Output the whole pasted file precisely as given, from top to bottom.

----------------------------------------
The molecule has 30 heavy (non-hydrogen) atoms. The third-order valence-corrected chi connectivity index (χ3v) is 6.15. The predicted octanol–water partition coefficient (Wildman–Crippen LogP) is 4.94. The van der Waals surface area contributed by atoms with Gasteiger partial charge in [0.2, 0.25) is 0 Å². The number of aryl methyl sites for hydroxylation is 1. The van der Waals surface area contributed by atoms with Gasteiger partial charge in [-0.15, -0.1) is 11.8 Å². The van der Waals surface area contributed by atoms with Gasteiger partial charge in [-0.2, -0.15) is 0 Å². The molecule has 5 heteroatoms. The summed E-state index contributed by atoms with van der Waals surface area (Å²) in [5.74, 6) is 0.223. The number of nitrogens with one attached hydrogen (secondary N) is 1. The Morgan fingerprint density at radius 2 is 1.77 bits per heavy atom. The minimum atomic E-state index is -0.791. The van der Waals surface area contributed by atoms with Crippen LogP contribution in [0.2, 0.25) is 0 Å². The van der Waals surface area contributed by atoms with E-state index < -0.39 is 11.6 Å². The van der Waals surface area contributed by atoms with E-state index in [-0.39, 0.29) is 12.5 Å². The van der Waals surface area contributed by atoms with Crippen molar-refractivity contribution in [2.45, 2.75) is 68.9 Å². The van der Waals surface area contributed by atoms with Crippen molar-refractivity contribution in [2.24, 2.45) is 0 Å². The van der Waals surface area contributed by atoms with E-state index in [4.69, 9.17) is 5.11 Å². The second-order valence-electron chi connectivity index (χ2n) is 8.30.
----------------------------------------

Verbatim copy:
The molecule has 30 heavy (non-hydrogen) atoms. The third-order valence-corrected chi connectivity index (χ3v) is 6.15. The predicted octanol–water partition coefficient (Wildman–Crippen LogP) is 4.94. The van der Waals surface area contributed by atoms with Gasteiger partial charge in [0.2, 0.25) is 0 Å². The number of aryl methyl sites for hydroxylation is 1. The van der Waals surface area contributed by atoms with Gasteiger partial charge in [-0.15, -0.1) is 11.8 Å². The van der Waals surface area contributed by atoms with Gasteiger partial charge in [-0.2, -0.15) is 0 Å². The molecule has 5 heteroatoms. The summed E-state index contributed by atoms with van der Waals surface area (Å²) in [5.74, 6) is 0.223. The number of nitrogens with one attached hydrogen (secondary N) is 1. The Morgan fingerprint density at radius 2 is 1.77 bits per heavy atom. The minimum atomic E-state index is -0.791. The van der Waals surface area contributed by atoms with Crippen LogP contribution in [0.2, 0.25) is 0 Å². The van der Waals surface area contributed by atoms with E-state index < -0.39 is 11.6 Å². The van der Waals surface area contributed by atoms with E-state index in [-0.39, 0.29) is 12.5 Å². The van der Waals surface area contributed by atoms with Crippen molar-refractivity contribution in [2.45, 2.75) is 68.9 Å². The van der Waals surface area contributed by atoms with Crippen molar-refractivity contribution in [2.24, 2.45) is 0 Å². The van der Waals surface area contributed by atoms with E-state index in [4.69, 9.17) is 5.11 Å². The second-order valence-electron chi connectivity index (χ2n) is 8.30.